It’s a tale of romance, magical fairies and faraway kingdoms, where love triangles run rampant in a forest full of secrets. But it’s the 1960s?

JMU’s School of Theatre and Dance premiered its production of Shakespeare’s “A Midsummer Night’s Dream” to a nearly sold-out house Tuesday evening at the Mainstage Theatre. It was the theater department’s first production for a full audience and without wearing masks on stage since the 2019-20 academic year.

“It was so amazing and felt so freeing to be back on the stage again,” senior theatre major Maddie Thomas said. “It was really nice to do what I love again and be around the thing that makes me so happy.”

A modern take on a classic

Director Oliver Mayes was brought onto the production over the summer and has spent much of his career directing, including at the University of South Dakota. He said he enjoys working with Shakespearean plays because of the creativity involved and the chance to interpret the story in a modern context.

“I want to give audiences that visceral feeling,” Mayes said. “Although viewers may not understand every word we’re saying, they can still connect with the story regardless.”

The storyline follows three subplots, all mingling within one another — the lovers and the triangles they create with each other; the artisans preparing a play for the Duke’s wedding; and the Fairy Band creating mischief throughout it all. The plots all seem to be disconnected at the beginning of the play, but as the tale unfolds, the characters interact with one another and make decisions that affect the other stories — thus creating a chaotic and comical result.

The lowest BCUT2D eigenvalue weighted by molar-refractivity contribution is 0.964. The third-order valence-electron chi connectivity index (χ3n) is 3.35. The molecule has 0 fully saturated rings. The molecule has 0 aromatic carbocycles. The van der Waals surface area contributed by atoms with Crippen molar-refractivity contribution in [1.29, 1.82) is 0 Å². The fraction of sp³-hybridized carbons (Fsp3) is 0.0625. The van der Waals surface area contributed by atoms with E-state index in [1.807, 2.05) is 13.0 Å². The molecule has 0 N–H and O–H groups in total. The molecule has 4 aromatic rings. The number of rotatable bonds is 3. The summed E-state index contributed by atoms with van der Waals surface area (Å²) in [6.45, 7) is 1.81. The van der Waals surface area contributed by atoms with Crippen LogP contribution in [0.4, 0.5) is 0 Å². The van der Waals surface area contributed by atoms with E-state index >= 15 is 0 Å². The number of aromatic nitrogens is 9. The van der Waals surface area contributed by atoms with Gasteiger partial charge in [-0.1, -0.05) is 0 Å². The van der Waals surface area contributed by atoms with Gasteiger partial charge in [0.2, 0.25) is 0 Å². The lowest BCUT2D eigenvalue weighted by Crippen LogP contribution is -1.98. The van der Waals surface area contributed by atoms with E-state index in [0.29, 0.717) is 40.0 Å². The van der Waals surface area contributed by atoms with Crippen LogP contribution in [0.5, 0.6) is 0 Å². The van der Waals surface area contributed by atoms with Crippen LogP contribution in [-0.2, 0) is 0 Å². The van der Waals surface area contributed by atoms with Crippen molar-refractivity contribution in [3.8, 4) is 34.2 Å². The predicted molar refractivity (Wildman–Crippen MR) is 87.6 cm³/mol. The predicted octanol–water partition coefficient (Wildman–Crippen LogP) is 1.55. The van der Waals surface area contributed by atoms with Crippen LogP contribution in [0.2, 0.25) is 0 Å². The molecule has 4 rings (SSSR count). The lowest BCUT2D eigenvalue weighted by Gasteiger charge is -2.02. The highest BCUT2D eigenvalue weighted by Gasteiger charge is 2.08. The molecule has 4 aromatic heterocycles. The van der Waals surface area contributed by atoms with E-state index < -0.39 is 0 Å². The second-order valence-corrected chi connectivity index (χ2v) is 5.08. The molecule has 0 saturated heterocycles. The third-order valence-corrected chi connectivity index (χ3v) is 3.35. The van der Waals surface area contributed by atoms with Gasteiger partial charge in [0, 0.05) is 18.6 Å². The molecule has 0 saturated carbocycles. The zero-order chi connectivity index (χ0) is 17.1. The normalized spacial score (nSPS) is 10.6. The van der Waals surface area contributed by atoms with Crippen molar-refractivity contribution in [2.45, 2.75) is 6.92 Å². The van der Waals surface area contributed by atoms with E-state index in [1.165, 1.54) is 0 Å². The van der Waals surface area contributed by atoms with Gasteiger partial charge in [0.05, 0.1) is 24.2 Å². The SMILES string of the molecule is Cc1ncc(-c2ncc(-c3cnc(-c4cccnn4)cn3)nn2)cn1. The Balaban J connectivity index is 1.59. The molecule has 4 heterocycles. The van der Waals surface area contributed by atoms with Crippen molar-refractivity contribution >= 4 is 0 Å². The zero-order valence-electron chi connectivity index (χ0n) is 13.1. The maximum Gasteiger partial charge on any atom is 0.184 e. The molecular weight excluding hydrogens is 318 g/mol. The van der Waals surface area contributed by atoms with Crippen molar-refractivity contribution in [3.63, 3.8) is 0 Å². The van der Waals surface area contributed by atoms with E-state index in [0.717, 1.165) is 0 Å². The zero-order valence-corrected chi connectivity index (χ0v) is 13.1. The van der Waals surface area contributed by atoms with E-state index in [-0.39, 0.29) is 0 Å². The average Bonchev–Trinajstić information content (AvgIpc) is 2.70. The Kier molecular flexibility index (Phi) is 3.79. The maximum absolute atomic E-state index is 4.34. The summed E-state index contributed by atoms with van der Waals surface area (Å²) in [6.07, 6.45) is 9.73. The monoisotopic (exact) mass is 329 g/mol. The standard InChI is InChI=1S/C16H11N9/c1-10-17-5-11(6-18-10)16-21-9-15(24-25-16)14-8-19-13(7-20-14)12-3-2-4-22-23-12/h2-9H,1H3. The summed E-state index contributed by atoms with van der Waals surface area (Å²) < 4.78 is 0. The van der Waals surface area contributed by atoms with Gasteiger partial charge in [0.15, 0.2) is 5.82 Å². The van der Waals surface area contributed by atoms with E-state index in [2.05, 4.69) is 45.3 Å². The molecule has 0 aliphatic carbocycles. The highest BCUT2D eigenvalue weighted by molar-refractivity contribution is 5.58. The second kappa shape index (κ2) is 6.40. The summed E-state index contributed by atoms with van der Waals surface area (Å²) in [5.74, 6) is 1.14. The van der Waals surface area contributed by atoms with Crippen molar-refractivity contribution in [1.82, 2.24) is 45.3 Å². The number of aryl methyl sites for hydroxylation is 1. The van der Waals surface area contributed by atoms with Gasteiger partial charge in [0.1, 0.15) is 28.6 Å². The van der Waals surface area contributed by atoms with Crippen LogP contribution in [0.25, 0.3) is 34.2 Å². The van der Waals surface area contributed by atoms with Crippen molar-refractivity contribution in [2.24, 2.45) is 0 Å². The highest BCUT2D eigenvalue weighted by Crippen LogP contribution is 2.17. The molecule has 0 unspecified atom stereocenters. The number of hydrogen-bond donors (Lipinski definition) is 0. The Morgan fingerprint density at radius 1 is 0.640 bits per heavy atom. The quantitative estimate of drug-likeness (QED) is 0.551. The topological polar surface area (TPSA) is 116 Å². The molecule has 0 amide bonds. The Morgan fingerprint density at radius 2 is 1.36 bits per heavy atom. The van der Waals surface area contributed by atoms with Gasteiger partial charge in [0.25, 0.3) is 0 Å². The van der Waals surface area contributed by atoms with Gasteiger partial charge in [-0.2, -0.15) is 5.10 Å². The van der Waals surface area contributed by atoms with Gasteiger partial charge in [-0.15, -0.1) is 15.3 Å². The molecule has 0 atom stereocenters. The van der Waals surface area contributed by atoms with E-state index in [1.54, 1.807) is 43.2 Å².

In this production of “A Midsummer Night’s Dream,” the modern interpretation comes in the setting. As opposed to the typical Renaissance-era fantasy, Mayes said he chose to set the play in the 1960s because it “reflects a lot of the issues of that decade.” Some may consider the thought jarring, but the similarities in character structure and the modern time help explain the storyline to those unfamiliar.

Contrasting the modern setting, the language of the play is still spoken in traditional Shakespearean writing with only a few modifications to clarify plot points to the audience. Mayes said it was a personal choice to keep this element, wanting to ground the script in the original story as much as possible.

“There are a couple word changes so that it fits within our production, but that’s it,” Mayes said. “It’s all Shakespeare’s words. We’re just making sense of this crazy, poetic text set in the modern 1960s setting.”

The combination of the original text and the modern time frame are meshed together as the show progresses. Although confusing at first glance, the similarities in motifs from both time periods create an even balance, accompanied by an open set for the viewer’s imagination to grow.